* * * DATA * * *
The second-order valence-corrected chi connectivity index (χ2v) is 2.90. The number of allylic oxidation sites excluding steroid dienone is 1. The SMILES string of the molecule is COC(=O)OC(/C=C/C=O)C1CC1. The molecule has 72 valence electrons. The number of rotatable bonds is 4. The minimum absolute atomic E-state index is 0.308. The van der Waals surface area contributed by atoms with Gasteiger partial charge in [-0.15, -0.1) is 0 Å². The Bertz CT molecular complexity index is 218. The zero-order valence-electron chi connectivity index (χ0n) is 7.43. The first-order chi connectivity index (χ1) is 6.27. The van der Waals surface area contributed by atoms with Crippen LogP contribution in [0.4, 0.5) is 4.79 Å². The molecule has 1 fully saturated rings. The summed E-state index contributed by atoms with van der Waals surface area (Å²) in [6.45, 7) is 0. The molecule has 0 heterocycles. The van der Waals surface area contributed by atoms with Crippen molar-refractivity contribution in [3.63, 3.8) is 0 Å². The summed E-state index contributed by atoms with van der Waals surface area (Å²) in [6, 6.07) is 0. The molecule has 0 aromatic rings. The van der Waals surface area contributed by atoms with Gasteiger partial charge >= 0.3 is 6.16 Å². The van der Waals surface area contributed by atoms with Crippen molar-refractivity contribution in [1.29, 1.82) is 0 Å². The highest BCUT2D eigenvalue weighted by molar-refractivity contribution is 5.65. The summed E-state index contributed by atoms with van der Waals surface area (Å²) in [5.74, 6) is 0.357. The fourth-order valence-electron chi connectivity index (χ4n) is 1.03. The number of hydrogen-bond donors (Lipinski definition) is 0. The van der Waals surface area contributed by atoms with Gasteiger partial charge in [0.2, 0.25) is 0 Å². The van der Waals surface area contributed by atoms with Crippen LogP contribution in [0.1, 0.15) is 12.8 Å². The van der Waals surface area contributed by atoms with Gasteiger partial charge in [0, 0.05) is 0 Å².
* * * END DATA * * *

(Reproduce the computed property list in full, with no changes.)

The second-order valence-corrected chi connectivity index (χ2v) is 2.90. The number of allylic oxidation sites excluding steroid dienone is 1. The SMILES string of the molecule is COC(=O)OC(/C=C/C=O)C1CC1. The molecule has 72 valence electrons. The number of rotatable bonds is 4. The minimum absolute atomic E-state index is 0.308. The van der Waals surface area contributed by atoms with Gasteiger partial charge in [-0.15, -0.1) is 0 Å². The Bertz CT molecular complexity index is 218. The zero-order valence-electron chi connectivity index (χ0n) is 7.43. The first-order chi connectivity index (χ1) is 6.27. The van der Waals surface area contributed by atoms with Crippen LogP contribution in [0.4, 0.5) is 4.79 Å². The molecule has 1 fully saturated rings. The summed E-state index contributed by atoms with van der Waals surface area (Å²) in [6.45, 7) is 0. The molecule has 0 heterocycles. The van der Waals surface area contributed by atoms with Crippen molar-refractivity contribution in [3.63, 3.8) is 0 Å². The summed E-state index contributed by atoms with van der Waals surface area (Å²) in [6, 6.07) is 0. The molecule has 0 aromatic rings. The van der Waals surface area contributed by atoms with Gasteiger partial charge >= 0.3 is 6.16 Å². The van der Waals surface area contributed by atoms with Crippen molar-refractivity contribution in [1.29, 1.82) is 0 Å². The highest BCUT2D eigenvalue weighted by molar-refractivity contribution is 5.65. The summed E-state index contributed by atoms with van der Waals surface area (Å²) in [5.74, 6) is 0.357. The fourth-order valence-electron chi connectivity index (χ4n) is 1.03. The number of hydrogen-bond donors (Lipinski definition) is 0. The van der Waals surface area contributed by atoms with Gasteiger partial charge in [0.2, 0.25) is 0 Å². The van der Waals surface area contributed by atoms with Crippen LogP contribution in [0.1, 0.15) is 12.8 Å². The van der Waals surface area contributed by atoms with Gasteiger partial charge in [0, 0.05) is 0 Å².